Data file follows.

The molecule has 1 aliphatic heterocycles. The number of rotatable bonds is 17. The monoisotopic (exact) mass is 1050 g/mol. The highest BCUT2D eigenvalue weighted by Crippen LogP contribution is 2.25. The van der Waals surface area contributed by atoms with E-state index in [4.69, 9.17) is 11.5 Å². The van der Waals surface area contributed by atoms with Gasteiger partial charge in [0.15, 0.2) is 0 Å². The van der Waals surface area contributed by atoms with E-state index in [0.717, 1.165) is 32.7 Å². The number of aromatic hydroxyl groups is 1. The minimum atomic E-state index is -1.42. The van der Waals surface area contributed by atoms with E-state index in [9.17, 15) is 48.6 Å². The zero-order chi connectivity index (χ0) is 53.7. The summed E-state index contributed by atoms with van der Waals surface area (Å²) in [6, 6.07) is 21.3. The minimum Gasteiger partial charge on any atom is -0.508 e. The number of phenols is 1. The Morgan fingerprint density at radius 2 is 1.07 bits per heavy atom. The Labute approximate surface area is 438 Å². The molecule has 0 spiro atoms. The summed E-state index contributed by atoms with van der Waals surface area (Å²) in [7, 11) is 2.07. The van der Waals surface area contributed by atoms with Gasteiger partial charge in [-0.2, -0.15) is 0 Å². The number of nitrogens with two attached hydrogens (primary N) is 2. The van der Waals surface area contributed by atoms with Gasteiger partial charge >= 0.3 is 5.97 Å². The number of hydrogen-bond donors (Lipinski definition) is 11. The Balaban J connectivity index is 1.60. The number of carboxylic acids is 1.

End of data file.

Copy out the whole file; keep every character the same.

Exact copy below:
The molecule has 1 aliphatic heterocycles. The number of rotatable bonds is 17. The monoisotopic (exact) mass is 1050 g/mol. The highest BCUT2D eigenvalue weighted by Crippen LogP contribution is 2.25. The van der Waals surface area contributed by atoms with E-state index in [4.69, 9.17) is 11.5 Å². The van der Waals surface area contributed by atoms with Gasteiger partial charge in [0.15, 0.2) is 0 Å². The van der Waals surface area contributed by atoms with E-state index in [0.717, 1.165) is 32.7 Å². The number of aromatic hydroxyl groups is 1. The minimum atomic E-state index is -1.42. The van der Waals surface area contributed by atoms with E-state index in [9.17, 15) is 48.6 Å². The zero-order chi connectivity index (χ0) is 53.7. The summed E-state index contributed by atoms with van der Waals surface area (Å²) in [6, 6.07) is 21.3. The minimum Gasteiger partial charge on any atom is -0.508 e. The number of phenols is 1. The Morgan fingerprint density at radius 2 is 1.07 bits per heavy atom. The Labute approximate surface area is 438 Å². The molecule has 0 spiro atoms. The summed E-state index contributed by atoms with van der Waals surface area (Å²) in [7, 11) is 2.07. The van der Waals surface area contributed by atoms with Gasteiger partial charge in [-0.2, -0.15) is 0 Å². The number of nitrogens with two attached hydrogens (primary N) is 2. The van der Waals surface area contributed by atoms with Gasteiger partial charge >= 0.3 is 5.97 Å². The number of hydrogen-bond donors (Lipinski definition) is 11. The Balaban J connectivity index is 1.60. The number of carboxylic acids is 1.